The Obama difference

To quote Alex Beam, I write this with my head, not my heart. I don’t have a dog in the 2008 presidential hunt. But I’m mystified by Beam’s assertion in today’s Globe that Barack Obama is this year’s version of Howard Dean, Paul Tsongas, Bill Bradley and Bruce Babbitt.

Dean, Tsongas, Bradley and Babbitt were all utterly without charisma; Dean and Bradley came across as rather unpleasant fellows to boot. Tsongas, Bradley and Babbitt got a big boost from media types who were suckers for their cerebral, moderate politics. (Yes, Bradley ran as a liberal in 2000, but that wasn’t his reputation as a senator.) Dean was the darling of the netroots, but actual voters never warmed up to him.

By contrast, Obama oozes charisma. His campaign’s biggest asset, by far, is himself. Members of the Beam Quartet were small-timers trying to break into the the big time. Obama is a big-timer who may not quite be ready.

Obama may or may not be chosen as the Democratic presidential nominee. But if he’s not, it certainly won’t be because he’s suffering from Howard Dean syndrome. And unlike the Beam Quartet, if Obama falls short, I suspect he’ll get another chance somewhere down the line.

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6 thoughts on “The Obama difference

  1. mike_b1

    The Beltway viewpoint is the Democratic nomination is Obama’s to lose. Clinton is seen as too divisive; her negatives are almost as high as her positives. Edwards is seen to have good ideas but is considered a lightweight. Interestingly, McCain is expected to drop out this summer and some of his top advisors plan to jump to Obama when he does.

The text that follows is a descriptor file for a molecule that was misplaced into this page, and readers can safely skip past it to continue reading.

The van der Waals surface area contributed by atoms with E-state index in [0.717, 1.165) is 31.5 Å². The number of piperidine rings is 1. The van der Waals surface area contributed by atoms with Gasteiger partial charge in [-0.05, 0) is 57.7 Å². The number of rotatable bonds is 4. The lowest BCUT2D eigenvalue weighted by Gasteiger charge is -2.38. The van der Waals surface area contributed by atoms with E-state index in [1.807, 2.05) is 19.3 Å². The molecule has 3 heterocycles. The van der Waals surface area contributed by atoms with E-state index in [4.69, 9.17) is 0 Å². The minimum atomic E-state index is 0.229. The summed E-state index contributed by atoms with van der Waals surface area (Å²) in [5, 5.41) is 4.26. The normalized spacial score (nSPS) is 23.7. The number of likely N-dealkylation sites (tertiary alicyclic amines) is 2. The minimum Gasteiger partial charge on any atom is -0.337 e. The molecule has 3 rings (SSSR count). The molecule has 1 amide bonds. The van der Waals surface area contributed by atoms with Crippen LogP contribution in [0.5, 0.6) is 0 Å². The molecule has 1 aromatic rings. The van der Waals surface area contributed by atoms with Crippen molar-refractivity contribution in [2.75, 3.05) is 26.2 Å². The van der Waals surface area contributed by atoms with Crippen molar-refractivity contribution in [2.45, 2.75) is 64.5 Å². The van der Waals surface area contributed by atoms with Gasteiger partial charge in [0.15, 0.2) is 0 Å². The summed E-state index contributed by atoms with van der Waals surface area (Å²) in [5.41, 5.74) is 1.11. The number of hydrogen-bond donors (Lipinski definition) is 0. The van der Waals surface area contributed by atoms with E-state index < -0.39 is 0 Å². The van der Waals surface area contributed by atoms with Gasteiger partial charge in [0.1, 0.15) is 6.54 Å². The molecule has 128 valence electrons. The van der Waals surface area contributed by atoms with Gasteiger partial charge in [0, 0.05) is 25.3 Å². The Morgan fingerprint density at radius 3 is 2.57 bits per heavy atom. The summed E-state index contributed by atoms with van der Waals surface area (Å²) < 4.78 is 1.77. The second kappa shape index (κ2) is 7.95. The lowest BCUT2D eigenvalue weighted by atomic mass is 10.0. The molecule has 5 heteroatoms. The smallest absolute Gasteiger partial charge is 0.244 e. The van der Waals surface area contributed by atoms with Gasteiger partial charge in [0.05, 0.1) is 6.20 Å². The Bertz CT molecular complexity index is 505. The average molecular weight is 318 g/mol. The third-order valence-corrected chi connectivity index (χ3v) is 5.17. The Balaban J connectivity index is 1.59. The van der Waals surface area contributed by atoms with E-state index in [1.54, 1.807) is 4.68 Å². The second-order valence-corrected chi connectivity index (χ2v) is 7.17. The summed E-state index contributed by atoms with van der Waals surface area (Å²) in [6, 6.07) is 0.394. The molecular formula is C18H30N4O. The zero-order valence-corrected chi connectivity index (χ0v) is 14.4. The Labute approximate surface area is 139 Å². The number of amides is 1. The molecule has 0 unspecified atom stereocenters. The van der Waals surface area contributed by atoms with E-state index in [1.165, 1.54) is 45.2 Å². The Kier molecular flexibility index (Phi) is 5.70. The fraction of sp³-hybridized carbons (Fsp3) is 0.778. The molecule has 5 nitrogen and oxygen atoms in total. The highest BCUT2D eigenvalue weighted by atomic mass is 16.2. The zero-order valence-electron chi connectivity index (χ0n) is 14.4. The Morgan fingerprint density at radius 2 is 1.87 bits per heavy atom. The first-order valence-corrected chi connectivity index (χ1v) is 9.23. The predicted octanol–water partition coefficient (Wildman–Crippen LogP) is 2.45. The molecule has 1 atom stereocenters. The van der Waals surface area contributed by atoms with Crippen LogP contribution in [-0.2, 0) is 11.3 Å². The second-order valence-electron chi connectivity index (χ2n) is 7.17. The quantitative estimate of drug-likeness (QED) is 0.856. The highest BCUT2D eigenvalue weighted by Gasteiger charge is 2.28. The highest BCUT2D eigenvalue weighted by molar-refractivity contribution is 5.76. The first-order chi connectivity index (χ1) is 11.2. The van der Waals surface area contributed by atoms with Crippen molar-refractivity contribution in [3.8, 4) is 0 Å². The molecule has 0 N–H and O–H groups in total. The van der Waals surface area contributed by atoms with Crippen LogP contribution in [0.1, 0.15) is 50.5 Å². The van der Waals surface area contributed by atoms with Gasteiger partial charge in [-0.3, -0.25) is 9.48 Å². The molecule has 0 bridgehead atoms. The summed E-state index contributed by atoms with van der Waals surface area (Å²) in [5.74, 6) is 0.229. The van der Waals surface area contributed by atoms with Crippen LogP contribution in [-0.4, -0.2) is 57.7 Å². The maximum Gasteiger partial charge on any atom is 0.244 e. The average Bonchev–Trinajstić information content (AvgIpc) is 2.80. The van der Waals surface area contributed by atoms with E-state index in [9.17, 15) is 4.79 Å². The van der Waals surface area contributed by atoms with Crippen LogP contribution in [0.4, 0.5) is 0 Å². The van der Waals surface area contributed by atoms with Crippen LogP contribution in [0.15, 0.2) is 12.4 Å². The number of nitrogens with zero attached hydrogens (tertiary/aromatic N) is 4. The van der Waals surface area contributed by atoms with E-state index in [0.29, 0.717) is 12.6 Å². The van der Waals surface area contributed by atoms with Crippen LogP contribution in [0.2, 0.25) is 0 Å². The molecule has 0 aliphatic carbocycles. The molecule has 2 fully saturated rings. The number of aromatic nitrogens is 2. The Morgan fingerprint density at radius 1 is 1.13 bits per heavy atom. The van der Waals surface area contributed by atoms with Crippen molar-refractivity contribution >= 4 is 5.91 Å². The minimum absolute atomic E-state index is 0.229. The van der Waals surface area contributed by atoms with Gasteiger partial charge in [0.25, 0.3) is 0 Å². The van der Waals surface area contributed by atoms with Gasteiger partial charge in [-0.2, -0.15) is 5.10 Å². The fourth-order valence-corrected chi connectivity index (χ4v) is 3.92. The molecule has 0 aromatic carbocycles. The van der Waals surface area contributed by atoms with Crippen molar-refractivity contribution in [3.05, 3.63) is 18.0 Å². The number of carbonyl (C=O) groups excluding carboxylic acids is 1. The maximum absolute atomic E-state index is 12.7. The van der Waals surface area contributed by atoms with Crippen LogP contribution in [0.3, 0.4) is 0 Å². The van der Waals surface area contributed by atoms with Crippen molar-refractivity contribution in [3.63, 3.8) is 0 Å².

2. Scott Allen Miller

    Dean was without charisma? Oh, come on, Dan. Dean’s charisma was his key asset early on, just like Obama’s has been. It led a lot of people who’d never heard of him to coalesce around him early on in 2003. The point remains, though, that this is NOT the time for a campaign to be peaking in the polls! Being in a close second place right now is a good place to be strategically more than half a year before the primaries. An early frontrunner right has more time to stumble. When that inevitably happens, the person immediately behind the stumbler is in position to be first at the finish line.

  3. Dan Kennedy

    Scotto: Dean was doing great until Joe Trippi was finally forced to put him in front of actual voters.

  4. Jack Coleman

    I agree with you, Dan, Beam is too dismissive of Obama. I doubt the Clinton and Edwards campaigns are taking him quite so lightly. Another candidate Beam could have compared him to, though it would have undercut his premise – Jimmy Carter.

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